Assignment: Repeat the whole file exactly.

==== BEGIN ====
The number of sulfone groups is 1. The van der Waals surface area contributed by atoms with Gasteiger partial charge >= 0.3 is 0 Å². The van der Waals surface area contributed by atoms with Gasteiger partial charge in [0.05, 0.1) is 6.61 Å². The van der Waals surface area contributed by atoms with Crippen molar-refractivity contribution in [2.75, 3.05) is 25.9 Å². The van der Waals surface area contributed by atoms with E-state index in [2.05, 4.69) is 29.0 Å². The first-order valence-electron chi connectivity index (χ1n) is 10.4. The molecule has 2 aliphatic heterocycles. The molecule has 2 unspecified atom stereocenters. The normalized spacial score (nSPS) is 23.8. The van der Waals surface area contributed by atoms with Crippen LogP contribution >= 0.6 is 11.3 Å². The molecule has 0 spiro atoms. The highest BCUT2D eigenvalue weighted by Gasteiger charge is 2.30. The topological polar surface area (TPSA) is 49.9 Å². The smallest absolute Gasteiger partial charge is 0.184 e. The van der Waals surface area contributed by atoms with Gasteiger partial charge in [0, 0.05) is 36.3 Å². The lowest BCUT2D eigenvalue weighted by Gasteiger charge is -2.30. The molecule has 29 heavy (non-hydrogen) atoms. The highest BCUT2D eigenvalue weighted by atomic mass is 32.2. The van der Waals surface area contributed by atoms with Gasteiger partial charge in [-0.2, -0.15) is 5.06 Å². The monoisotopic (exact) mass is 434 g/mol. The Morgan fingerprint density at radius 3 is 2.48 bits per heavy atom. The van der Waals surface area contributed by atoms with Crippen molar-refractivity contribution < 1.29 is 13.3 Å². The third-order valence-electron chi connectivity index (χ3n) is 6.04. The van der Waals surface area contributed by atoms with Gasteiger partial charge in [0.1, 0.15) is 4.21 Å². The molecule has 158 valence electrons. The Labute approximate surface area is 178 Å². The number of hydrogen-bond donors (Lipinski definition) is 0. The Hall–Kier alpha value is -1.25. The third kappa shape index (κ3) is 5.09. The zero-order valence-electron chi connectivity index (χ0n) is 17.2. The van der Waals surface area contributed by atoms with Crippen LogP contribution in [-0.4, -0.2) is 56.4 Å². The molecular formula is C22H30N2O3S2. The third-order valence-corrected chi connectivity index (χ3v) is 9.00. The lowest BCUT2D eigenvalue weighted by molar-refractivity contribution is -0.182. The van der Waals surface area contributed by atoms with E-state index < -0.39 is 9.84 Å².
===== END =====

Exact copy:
The number of sulfone groups is 1. The van der Waals surface area contributed by atoms with Gasteiger partial charge >= 0.3 is 0 Å². The van der Waals surface area contributed by atoms with Gasteiger partial charge in [0.05, 0.1) is 6.61 Å². The van der Waals surface area contributed by atoms with Crippen molar-refractivity contribution in [2.75, 3.05) is 25.9 Å². The van der Waals surface area contributed by atoms with E-state index in [2.05, 4.69) is 29.0 Å². The first-order valence-electron chi connectivity index (χ1n) is 10.4. The molecule has 2 aliphatic heterocycles. The molecule has 2 unspecified atom stereocenters. The normalized spacial score (nSPS) is 23.8. The van der Waals surface area contributed by atoms with Crippen LogP contribution >= 0.6 is 11.3 Å². The molecule has 0 spiro atoms. The highest BCUT2D eigenvalue weighted by Gasteiger charge is 2.30. The topological polar surface area (TPSA) is 49.9 Å². The smallest absolute Gasteiger partial charge is 0.184 e. The van der Waals surface area contributed by atoms with Gasteiger partial charge in [0, 0.05) is 36.3 Å². The lowest BCUT2D eigenvalue weighted by Gasteiger charge is -2.30. The molecule has 29 heavy (non-hydrogen) atoms. The highest BCUT2D eigenvalue weighted by atomic mass is 32.2. The van der Waals surface area contributed by atoms with Gasteiger partial charge in [-0.2, -0.15) is 5.06 Å². The monoisotopic (exact) mass is 434 g/mol. The Morgan fingerprint density at radius 3 is 2.48 bits per heavy atom. The van der Waals surface area contributed by atoms with Crippen molar-refractivity contribution < 1.29 is 13.3 Å². The third-order valence-electron chi connectivity index (χ3n) is 6.04. The van der Waals surface area contributed by atoms with Gasteiger partial charge in [0.1, 0.15) is 4.21 Å². The molecule has 158 valence electrons. The Labute approximate surface area is 178 Å². The number of hydrogen-bond donors (Lipinski definition) is 0. The Hall–Kier alpha value is -1.25. The third kappa shape index (κ3) is 5.09. The zero-order valence-electron chi connectivity index (χ0n) is 17.2. The van der Waals surface area contributed by atoms with Crippen LogP contribution in [-0.4, -0.2) is 56.4 Å². The molecular formula is C22H30N2O3S2. The third-order valence-corrected chi connectivity index (χ3v) is 9.00. The lowest BCUT2D eigenvalue weighted by molar-refractivity contribution is -0.182. The van der Waals surface area contributed by atoms with E-state index < -0.39 is 9.84 Å².